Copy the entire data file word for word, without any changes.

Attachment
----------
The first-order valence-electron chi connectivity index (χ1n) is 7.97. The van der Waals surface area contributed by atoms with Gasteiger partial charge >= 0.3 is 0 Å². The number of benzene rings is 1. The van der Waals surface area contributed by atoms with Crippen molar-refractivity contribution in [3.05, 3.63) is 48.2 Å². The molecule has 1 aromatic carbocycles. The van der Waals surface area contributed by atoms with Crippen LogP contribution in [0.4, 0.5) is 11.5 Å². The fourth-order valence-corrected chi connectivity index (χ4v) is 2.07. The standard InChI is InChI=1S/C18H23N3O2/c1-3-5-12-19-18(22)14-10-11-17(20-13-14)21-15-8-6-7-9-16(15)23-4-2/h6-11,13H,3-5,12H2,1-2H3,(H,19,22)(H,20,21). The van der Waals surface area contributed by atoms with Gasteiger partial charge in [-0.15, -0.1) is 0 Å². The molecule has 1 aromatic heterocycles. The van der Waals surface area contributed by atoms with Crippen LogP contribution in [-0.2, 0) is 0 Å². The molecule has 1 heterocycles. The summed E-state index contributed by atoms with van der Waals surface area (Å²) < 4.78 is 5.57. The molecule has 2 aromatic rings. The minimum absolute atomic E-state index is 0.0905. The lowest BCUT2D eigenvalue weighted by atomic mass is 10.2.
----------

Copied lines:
The first-order valence-electron chi connectivity index (χ1n) is 7.97. The van der Waals surface area contributed by atoms with Gasteiger partial charge >= 0.3 is 0 Å². The number of benzene rings is 1. The van der Waals surface area contributed by atoms with Crippen molar-refractivity contribution in [3.05, 3.63) is 48.2 Å². The molecule has 1 aromatic carbocycles. The van der Waals surface area contributed by atoms with Crippen LogP contribution in [0.4, 0.5) is 11.5 Å². The fourth-order valence-corrected chi connectivity index (χ4v) is 2.07. The standard InChI is InChI=1S/C18H23N3O2/c1-3-5-12-19-18(22)14-10-11-17(20-13-14)21-15-8-6-7-9-16(15)23-4-2/h6-11,13H,3-5,12H2,1-2H3,(H,19,22)(H,20,21). The van der Waals surface area contributed by atoms with Gasteiger partial charge in [-0.15, -0.1) is 0 Å². The molecule has 1 aromatic heterocycles. The van der Waals surface area contributed by atoms with Crippen LogP contribution in [-0.2, 0) is 0 Å². The molecule has 1 heterocycles. The summed E-state index contributed by atoms with van der Waals surface area (Å²) < 4.78 is 5.57. The molecule has 2 aromatic rings. The minimum absolute atomic E-state index is 0.0905. The lowest BCUT2D eigenvalue weighted by atomic mass is 10.2.